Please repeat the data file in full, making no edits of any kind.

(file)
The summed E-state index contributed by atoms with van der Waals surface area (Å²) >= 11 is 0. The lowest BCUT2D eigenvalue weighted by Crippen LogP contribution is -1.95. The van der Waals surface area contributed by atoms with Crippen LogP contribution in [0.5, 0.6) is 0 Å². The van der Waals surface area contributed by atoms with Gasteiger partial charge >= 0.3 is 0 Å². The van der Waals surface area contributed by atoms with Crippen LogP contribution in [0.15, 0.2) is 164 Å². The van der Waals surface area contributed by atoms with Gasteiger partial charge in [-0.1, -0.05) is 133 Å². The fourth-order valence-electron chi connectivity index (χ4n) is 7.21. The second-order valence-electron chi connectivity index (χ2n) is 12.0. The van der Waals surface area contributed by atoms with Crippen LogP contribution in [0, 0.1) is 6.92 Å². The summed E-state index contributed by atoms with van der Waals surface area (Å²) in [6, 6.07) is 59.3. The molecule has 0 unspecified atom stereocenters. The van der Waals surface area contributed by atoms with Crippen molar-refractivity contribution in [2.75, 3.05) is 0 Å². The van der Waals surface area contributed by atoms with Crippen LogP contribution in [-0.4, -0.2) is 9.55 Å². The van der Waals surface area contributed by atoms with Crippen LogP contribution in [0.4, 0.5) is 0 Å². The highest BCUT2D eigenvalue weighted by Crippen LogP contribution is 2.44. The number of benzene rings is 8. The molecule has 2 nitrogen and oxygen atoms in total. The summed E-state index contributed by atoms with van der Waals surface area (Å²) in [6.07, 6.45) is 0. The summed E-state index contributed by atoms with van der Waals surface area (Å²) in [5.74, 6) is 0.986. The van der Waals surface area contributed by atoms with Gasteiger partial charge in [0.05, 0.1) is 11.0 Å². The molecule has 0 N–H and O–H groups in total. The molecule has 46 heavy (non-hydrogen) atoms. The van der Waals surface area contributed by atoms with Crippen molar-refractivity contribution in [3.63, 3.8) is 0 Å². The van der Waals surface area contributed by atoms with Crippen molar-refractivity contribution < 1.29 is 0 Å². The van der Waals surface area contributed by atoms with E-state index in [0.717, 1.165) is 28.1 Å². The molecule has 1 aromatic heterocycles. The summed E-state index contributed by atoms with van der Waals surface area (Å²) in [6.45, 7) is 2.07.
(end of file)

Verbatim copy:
The summed E-state index contributed by atoms with van der Waals surface area (Å²) >= 11 is 0. The lowest BCUT2D eigenvalue weighted by Crippen LogP contribution is -1.95. The van der Waals surface area contributed by atoms with Crippen LogP contribution in [0.5, 0.6) is 0 Å². The van der Waals surface area contributed by atoms with Gasteiger partial charge >= 0.3 is 0 Å². The van der Waals surface area contributed by atoms with Crippen LogP contribution in [0.15, 0.2) is 164 Å². The van der Waals surface area contributed by atoms with Gasteiger partial charge in [-0.1, -0.05) is 133 Å². The fourth-order valence-electron chi connectivity index (χ4n) is 7.21. The second-order valence-electron chi connectivity index (χ2n) is 12.0. The van der Waals surface area contributed by atoms with Crippen LogP contribution in [0, 0.1) is 6.92 Å². The summed E-state index contributed by atoms with van der Waals surface area (Å²) in [6, 6.07) is 59.3. The molecule has 0 unspecified atom stereocenters. The van der Waals surface area contributed by atoms with Crippen molar-refractivity contribution in [2.75, 3.05) is 0 Å². The van der Waals surface area contributed by atoms with Crippen LogP contribution in [-0.4, -0.2) is 9.55 Å². The van der Waals surface area contributed by atoms with Crippen LogP contribution in [0.4, 0.5) is 0 Å². The highest BCUT2D eigenvalue weighted by Crippen LogP contribution is 2.44. The number of benzene rings is 8. The molecule has 2 nitrogen and oxygen atoms in total. The summed E-state index contributed by atoms with van der Waals surface area (Å²) in [6.07, 6.45) is 0. The summed E-state index contributed by atoms with van der Waals surface area (Å²) in [5.74, 6) is 0.986. The van der Waals surface area contributed by atoms with Gasteiger partial charge in [0.05, 0.1) is 11.0 Å². The molecule has 0 N–H and O–H groups in total. The molecule has 46 heavy (non-hydrogen) atoms. The van der Waals surface area contributed by atoms with Crippen molar-refractivity contribution in [3.63, 3.8) is 0 Å². The van der Waals surface area contributed by atoms with Crippen molar-refractivity contribution < 1.29 is 0 Å². The van der Waals surface area contributed by atoms with E-state index in [0.717, 1.165) is 28.1 Å². The molecule has 1 aromatic heterocycles. The summed E-state index contributed by atoms with van der Waals surface area (Å²) in [6.45, 7) is 2.07.